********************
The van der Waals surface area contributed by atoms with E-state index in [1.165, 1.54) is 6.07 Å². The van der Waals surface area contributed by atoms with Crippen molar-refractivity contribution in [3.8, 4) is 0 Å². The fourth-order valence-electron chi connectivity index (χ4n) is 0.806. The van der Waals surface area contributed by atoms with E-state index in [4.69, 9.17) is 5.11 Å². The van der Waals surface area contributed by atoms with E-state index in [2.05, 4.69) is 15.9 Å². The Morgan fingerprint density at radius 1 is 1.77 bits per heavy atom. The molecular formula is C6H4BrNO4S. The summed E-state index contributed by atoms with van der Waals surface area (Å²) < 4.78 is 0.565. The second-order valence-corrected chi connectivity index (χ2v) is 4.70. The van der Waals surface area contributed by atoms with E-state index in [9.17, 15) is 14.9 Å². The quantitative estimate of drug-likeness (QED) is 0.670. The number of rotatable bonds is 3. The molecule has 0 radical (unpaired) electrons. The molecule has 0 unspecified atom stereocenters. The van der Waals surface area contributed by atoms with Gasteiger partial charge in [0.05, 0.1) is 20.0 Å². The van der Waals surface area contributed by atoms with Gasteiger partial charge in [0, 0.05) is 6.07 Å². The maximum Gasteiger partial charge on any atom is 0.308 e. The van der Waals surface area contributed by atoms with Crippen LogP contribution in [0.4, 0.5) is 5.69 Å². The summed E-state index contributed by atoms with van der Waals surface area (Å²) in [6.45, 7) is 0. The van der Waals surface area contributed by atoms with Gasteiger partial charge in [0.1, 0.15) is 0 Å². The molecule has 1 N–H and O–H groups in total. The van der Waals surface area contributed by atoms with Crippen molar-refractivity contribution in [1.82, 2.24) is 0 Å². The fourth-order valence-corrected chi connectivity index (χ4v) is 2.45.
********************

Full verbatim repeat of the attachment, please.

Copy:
The van der Waals surface area contributed by atoms with E-state index in [1.165, 1.54) is 6.07 Å². The van der Waals surface area contributed by atoms with Crippen molar-refractivity contribution in [3.8, 4) is 0 Å². The fourth-order valence-electron chi connectivity index (χ4n) is 0.806. The van der Waals surface area contributed by atoms with E-state index in [4.69, 9.17) is 5.11 Å². The van der Waals surface area contributed by atoms with E-state index in [2.05, 4.69) is 15.9 Å². The Morgan fingerprint density at radius 1 is 1.77 bits per heavy atom. The molecular formula is C6H4BrNO4S. The summed E-state index contributed by atoms with van der Waals surface area (Å²) < 4.78 is 0.565. The second-order valence-corrected chi connectivity index (χ2v) is 4.70. The van der Waals surface area contributed by atoms with E-state index in [9.17, 15) is 14.9 Å². The quantitative estimate of drug-likeness (QED) is 0.670. The number of rotatable bonds is 3. The molecule has 0 radical (unpaired) electrons. The molecule has 0 unspecified atom stereocenters. The van der Waals surface area contributed by atoms with Gasteiger partial charge in [0.05, 0.1) is 20.0 Å². The van der Waals surface area contributed by atoms with Gasteiger partial charge in [0, 0.05) is 6.07 Å². The maximum Gasteiger partial charge on any atom is 0.308 e. The van der Waals surface area contributed by atoms with Crippen LogP contribution in [0.4, 0.5) is 5.69 Å². The summed E-state index contributed by atoms with van der Waals surface area (Å²) in [6.45, 7) is 0. The van der Waals surface area contributed by atoms with Gasteiger partial charge in [0.1, 0.15) is 0 Å². The molecule has 1 N–H and O–H groups in total. The van der Waals surface area contributed by atoms with Crippen molar-refractivity contribution in [1.82, 2.24) is 0 Å². The fourth-order valence-corrected chi connectivity index (χ4v) is 2.45.